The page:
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Tuesday, October 20, 2020

The Sons of Liberty

 When I first began my series about the American Revolutionary War, I knew the war would not be simply a backdrop for my stories, but rather an integral part of it. And, although the main characters are purely the product of my imagination, I wanted to use real people from the Revolution as part of the cast of characters. What better group of men to associate my Revolutionary Women characters with than the original bad boys–the Sons of Liberty. An author friend of mine said if the Revolutionary War happened today, the Sons of Liberty would be on motorcycles, wearing black leather, and have multiple tattoos. I have a feeling she's right. Even though the men featured in this series are fictional, they rub shoulders with some real-life men who were integral to the cause. The most predominant one in Book One, and the one most people identify with is Samuel Adams.

 At the time I began my journey I knew that Samuel Adams was a firebrand, who helped stoke the flames of the Revolution, but I had no knowledge as to why this was so important to him. Why did this man have a driving need to free his homeland from England? The answer surprised me and brought clarity to a lot of stories about him. 

Samuel Adams was born in Boston in 1722, one of twelve children of Samuel Adams, Sr., and Mary Fifield, a religious and politically active family. He was a cousin to John Adams, who later became a president of the new country of the United States. The senior Adams was a prosperous man and church deacon in the Puritan faith. He became very active in local politics and was a leading figure in what became known as the Boston Caucus. He rose through the ranks to become a member of the Massachusetts House of Representatives. One of the duties of the House of Representatives was to carefully watch for any encroachment by England into the rights of the colonists that had been embodied in the Massachusetts Charter of 1691. 


In 1739, members of the House of Representatives reacted to a currency shortage by establishing a “land bank” which issued paper money to homeowners in exchange for holding a mortgage on their land as collateral. Opposition by loyalists to the crown forced the dissolution of the bank in 1741 and the directors of the bank, including Adams, Sr., were held personally liable for all the currency still in circulation, payable in gold and silver. The British seized much of Deacon Adams’ property and finances, gutting the family’s wealth and leading to numerous lawsuits against the family. Deacon Adams, and later, Samuel Adams, Jr., had to constantly battle against the British government to defend what was left of their family estate from the hands of the British. These lawsuits were a constant and very personal reminder to the younger Sam Adams about the power the British held over the colonies. 


Several failed attempts at business propositions later, the younger Samuel Adams joined his family’s malthouse. Several generations of the family had been in the malt business, an essential element of beer production. But Sam, Jr. was more interested in politics than in beer production. He began penning essays against the British rule in America as early as 1748, urging people to resist any encroachment on their constitutional rights.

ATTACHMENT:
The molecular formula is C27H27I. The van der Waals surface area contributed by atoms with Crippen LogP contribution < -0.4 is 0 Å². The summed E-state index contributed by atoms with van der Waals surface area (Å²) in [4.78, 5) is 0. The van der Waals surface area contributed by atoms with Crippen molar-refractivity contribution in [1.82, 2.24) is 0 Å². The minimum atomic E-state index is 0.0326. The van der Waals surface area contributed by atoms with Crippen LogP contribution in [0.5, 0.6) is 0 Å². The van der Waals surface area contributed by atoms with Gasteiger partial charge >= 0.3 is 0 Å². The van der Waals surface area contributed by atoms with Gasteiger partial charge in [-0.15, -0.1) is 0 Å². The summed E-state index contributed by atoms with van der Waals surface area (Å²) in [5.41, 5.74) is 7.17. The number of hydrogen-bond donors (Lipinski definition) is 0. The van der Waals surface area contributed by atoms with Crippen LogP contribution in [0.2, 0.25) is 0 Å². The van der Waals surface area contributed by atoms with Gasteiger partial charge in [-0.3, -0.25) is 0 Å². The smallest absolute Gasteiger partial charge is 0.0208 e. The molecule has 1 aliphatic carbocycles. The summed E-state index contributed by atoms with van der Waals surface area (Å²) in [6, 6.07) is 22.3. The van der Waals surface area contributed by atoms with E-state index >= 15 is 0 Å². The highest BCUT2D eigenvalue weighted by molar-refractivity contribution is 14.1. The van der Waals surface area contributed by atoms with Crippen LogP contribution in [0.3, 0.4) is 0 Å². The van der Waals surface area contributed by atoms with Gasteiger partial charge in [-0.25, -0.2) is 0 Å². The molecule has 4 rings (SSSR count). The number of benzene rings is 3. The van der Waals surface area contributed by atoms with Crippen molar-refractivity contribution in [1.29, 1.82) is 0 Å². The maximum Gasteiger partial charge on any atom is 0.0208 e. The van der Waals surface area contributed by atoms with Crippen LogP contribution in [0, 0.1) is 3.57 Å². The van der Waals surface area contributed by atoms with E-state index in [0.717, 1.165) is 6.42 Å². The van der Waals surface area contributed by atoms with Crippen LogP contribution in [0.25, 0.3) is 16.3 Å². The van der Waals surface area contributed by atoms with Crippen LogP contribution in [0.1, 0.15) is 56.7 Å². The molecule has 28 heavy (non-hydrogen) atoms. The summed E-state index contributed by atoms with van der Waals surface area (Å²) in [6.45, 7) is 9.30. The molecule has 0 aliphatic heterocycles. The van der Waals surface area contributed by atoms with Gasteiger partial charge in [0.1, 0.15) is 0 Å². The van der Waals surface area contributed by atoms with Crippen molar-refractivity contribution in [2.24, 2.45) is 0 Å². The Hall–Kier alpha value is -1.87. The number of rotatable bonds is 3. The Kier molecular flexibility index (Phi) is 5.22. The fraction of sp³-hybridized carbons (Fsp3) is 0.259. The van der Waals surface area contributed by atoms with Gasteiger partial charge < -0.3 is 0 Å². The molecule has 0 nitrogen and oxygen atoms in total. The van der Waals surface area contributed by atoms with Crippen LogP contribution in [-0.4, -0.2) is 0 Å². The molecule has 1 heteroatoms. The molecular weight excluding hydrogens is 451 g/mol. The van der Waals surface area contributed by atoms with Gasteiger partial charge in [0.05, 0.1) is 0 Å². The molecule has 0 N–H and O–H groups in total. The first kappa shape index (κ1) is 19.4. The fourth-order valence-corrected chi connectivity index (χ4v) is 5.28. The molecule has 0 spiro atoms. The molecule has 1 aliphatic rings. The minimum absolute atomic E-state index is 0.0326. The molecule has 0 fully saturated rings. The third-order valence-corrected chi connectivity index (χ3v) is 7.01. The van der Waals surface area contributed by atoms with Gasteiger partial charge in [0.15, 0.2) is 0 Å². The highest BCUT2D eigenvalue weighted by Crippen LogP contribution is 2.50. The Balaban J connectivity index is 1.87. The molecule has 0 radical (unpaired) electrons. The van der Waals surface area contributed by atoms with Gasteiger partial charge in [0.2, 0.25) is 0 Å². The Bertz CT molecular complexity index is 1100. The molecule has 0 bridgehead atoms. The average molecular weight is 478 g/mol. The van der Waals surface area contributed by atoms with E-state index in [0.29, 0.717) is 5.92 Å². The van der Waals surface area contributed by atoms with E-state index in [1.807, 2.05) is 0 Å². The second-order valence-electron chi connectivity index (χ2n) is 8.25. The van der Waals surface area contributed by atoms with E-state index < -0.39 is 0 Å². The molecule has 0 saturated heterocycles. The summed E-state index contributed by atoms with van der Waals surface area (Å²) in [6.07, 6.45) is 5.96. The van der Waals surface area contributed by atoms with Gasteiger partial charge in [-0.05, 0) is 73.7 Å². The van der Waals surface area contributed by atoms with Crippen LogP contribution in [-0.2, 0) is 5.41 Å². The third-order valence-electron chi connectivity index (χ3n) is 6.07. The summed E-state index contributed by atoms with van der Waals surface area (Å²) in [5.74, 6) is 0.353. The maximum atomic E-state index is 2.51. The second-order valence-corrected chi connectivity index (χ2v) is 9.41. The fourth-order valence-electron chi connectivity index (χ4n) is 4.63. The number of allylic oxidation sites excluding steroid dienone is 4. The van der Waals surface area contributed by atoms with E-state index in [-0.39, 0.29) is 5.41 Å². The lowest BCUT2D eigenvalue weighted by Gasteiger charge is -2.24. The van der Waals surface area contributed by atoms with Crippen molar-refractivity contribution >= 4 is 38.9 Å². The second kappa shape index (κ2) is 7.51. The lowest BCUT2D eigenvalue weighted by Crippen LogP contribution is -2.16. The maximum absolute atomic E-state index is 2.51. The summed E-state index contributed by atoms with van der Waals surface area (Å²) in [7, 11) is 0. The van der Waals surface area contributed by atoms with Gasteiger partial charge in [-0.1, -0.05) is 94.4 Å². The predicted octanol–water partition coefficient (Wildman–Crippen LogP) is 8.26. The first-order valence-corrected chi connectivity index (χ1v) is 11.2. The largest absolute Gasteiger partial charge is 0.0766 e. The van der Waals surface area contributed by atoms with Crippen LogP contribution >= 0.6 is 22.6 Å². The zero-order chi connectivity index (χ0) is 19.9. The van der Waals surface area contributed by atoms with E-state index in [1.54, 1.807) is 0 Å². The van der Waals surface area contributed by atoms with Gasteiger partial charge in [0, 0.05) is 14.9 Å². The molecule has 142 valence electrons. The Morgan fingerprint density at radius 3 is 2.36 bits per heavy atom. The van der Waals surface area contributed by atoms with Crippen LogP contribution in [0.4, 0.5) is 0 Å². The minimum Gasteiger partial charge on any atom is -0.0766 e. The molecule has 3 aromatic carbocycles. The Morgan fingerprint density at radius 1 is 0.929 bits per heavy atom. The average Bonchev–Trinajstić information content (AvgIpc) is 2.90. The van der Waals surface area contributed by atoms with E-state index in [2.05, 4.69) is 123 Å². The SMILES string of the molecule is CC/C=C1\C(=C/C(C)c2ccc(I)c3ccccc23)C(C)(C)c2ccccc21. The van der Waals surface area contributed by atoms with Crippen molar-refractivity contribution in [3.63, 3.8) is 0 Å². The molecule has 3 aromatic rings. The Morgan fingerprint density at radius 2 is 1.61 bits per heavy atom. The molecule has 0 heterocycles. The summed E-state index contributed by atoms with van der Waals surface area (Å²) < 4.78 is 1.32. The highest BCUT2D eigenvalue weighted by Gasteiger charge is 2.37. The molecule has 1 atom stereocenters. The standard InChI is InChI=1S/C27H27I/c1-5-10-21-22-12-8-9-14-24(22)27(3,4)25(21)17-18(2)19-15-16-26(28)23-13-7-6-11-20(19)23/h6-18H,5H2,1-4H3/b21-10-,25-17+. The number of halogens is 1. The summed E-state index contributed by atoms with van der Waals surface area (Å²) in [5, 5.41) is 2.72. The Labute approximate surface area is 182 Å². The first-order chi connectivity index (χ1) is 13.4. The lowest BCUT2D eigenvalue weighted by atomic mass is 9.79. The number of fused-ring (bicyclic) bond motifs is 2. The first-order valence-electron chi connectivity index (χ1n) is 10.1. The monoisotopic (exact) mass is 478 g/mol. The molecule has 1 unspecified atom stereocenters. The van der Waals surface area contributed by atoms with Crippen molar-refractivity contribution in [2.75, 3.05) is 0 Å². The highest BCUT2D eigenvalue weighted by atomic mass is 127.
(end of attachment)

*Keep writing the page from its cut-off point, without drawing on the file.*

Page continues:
Following the costly French and Indian War, the British parliament found itself deeply in debt and thought to recoup some of its losses by imposing a tax on the colonies of British America. The Sugar Act, The Stamp Act, and then the Townshend Acts attempted to raise revenue, but were all met with resistance. Unable to enforce these rulings, the governor petitioned the crown for military assistance. This was a turning point for Samuel Adams. Up until then, he was hoping for reform, but now realized the only path forward was complete and total independence from the mother country. In 1770, tensions spilled over, resulting in the now-infamous Boston Massacre. 


Adams kept dabbling in local politics and the colonies crept closer to total independence from Britain. Citing taxation without representation, struggles about power and taxes became a daily concern among Bostonians. Adams took a lead role in the famous Boston Tea Party and later became a major voice in both the First and Second Continental Congresses, which framed the Declaration of Independence and the Constitution of the United States. He was the founder of the Sons of Liberty, a formal underground group of citizens who were resistant to the crown and its taxes and laws. Some prominent members of this group were Benjamin Edes, publisher of the Boston Gazette, John Hancock, Paul Revere, Isaiah Thomas, Benjamin Kent and James Otis. This group was responsible for establishing a network for disseminating information among the colonies about the British troop movements, smuggling goods for use by the Continental Army, and for painting large Ts over the doorways of any Tory businesses in Boston proper. Samuel Adams is now considered one of America’s founding fathers for the role he played in crafting the ideals of liberty and uniting the colonies in their quest for freedom from tyranny. One of Adams’ famous quotes seems quite fitting for today’s political landscape.


“If you love wealth greater than liberty, the tranquility of servitude greater than the animating contest for freedom, go home from us in peace. We seek not your counsel, nor your arms. Crouch down and lick the hand that feeds you; May your chains set lightly upon you, and may posterity forget that you were our countrymen.”